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Pubmed-Symptomatic Response to Antibiotics in Patients With Small Intestinal Bacterial Overgrowth: A Systematic Review and Meta-analysis

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J Neurogastroenterol Motil. 2024 Jan 30;30(1):7-16. doi: 10.5056/jnm22187.


BACKGROUND/AIMS: We performed a systematic review and meta-analysis evaluating the symptomatic response rate to antibiotics in patients with small intestinal bacterial overgrowth (SIBO). Similarly, we performed a meta-analysis on the symptomatic response to antibiotics in irritable bowel syndrome (IBS) patients with and without SIBO.

METHODS: MEDLINE, EMBASE, Web of Science, and Cochrane databases were searched from inception to March 2021. Randomized controlled trials and prospective studies reporting dichotomous outcomes were included.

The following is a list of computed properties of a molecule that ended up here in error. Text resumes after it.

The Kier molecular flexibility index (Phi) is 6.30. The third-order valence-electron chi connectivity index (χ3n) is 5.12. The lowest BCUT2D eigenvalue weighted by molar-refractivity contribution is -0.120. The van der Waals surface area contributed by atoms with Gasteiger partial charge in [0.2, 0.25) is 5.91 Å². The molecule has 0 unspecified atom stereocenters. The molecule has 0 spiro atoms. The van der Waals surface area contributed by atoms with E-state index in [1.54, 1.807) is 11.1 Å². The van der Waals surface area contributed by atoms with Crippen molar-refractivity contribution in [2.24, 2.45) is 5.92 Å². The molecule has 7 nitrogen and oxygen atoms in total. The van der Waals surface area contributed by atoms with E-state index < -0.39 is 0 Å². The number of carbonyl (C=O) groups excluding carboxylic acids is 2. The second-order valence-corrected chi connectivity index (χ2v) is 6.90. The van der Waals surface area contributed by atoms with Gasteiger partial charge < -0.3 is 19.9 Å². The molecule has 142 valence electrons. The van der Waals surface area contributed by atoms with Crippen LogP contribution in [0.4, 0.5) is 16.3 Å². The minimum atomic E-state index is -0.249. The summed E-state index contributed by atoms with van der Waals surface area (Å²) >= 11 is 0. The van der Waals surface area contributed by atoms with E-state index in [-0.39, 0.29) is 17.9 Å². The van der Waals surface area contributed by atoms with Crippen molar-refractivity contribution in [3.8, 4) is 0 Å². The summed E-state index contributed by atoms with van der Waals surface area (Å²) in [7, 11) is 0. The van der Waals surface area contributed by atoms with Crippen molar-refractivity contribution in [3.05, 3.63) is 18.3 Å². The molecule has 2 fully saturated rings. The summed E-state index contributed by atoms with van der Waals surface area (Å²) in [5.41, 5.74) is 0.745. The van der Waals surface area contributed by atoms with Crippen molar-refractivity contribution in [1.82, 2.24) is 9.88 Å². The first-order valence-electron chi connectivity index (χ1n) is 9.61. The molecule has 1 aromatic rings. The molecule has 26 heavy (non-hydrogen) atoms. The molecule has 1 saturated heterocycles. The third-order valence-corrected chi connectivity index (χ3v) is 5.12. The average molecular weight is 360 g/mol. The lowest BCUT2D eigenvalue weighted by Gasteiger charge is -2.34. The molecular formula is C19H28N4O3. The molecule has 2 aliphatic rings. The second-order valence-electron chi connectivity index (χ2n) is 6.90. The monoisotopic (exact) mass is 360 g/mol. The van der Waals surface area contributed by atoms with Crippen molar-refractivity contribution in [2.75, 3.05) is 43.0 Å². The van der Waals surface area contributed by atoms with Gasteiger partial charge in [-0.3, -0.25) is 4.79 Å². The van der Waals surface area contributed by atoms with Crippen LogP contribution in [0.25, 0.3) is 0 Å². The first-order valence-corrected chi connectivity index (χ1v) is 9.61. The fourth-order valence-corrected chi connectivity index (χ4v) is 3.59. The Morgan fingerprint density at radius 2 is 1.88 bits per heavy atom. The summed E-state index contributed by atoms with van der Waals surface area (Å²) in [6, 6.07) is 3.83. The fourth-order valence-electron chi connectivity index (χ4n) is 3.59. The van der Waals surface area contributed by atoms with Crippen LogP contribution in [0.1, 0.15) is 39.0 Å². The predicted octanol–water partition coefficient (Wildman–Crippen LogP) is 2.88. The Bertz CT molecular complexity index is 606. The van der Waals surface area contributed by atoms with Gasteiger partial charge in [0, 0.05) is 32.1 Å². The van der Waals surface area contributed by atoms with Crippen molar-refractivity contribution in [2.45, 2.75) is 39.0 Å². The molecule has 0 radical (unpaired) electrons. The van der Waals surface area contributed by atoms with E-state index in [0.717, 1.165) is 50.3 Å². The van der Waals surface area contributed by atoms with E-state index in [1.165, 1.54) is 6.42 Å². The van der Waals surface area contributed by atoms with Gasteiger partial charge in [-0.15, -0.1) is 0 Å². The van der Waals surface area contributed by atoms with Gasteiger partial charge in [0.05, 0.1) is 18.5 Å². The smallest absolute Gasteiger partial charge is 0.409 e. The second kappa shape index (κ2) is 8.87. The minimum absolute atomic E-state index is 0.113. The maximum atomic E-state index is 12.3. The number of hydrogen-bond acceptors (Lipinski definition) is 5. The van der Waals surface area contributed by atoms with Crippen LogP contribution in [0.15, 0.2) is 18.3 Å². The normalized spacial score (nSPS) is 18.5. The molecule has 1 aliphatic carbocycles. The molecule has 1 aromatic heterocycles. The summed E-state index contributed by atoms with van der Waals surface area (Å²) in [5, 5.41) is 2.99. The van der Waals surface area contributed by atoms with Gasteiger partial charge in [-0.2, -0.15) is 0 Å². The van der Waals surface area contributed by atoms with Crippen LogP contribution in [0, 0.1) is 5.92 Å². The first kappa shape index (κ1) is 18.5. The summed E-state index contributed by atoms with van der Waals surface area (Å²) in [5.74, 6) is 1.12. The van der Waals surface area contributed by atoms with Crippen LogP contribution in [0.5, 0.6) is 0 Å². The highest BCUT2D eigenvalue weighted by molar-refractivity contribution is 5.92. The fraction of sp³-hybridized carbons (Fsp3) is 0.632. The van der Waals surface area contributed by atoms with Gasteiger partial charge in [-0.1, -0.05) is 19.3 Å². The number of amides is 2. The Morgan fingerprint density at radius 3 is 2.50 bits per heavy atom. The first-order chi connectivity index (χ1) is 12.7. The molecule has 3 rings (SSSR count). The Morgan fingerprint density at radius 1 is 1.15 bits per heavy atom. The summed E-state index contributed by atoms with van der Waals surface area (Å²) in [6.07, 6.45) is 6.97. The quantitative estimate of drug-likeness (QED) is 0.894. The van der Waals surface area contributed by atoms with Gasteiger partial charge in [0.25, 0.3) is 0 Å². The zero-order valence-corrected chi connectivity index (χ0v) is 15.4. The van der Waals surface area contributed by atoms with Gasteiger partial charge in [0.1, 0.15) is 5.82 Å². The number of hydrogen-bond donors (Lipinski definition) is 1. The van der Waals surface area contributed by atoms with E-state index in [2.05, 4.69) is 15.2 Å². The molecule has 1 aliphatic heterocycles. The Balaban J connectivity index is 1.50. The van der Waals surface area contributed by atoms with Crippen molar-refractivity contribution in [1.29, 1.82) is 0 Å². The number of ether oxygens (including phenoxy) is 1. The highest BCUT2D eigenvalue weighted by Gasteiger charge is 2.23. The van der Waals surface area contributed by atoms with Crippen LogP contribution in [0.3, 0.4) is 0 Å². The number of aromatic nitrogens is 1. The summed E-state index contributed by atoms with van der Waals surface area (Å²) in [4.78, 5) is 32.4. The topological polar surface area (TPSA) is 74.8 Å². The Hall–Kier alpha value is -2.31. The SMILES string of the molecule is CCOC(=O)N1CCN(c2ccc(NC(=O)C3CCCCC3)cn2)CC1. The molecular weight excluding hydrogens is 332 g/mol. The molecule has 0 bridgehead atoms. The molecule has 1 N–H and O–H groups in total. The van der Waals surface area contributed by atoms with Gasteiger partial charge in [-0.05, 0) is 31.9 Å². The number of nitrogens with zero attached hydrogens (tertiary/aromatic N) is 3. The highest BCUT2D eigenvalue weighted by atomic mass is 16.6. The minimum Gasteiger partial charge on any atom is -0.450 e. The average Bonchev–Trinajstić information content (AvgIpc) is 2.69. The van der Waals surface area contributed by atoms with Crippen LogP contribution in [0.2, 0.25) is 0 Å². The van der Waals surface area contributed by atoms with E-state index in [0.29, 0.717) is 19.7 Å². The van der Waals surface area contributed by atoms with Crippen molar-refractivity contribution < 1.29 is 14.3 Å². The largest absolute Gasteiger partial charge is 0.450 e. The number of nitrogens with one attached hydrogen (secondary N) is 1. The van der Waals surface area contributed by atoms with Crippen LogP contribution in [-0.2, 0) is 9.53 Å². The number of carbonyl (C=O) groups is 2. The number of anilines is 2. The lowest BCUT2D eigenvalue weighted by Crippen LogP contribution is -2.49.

RESULTS: There were 6 studies included in the first meta-analysis comparing the efficacy of antibiotics to placebo or no antibiotic. This included 196 patients, of whom 101 received antibiotics and 95 received placebo or no antibiotics. Significantly more patients improved with antibiotics (relative risk [95% CI] = 2.46 [1.33-4.55], P = 0.004). There were 4 studies included in the analysis comparing symptomatic response rates in IBS patients with or without SIBO with 266 IBS patients, of whom 172 had SIBO and 94 did not. The pooled response rate for symptomatic response was 51.2% in the SIBO group vs 23.4% in the no SIBO group, respectively. Significantly more IBS patients with SIBO responded to antibiotics compared to those without SIBO (relative risk [95% CI] = 2.07 [1.40-3.08], P = 0.0003).

CONCLUSIONS: Antibiotics appear to be efficacious in treating SIBO, although small sample sizes and poor data quality limit this interpretation. Symptomatic response rates also appear to be higher in IBS patients with SIBO. This may be the first example of precision medicine in IBS as opposed to our current empiric treatment approach. Large-multicenter studies are needed to verify the results.

PMID:38173154 | DOI:10.5056/jnm22187

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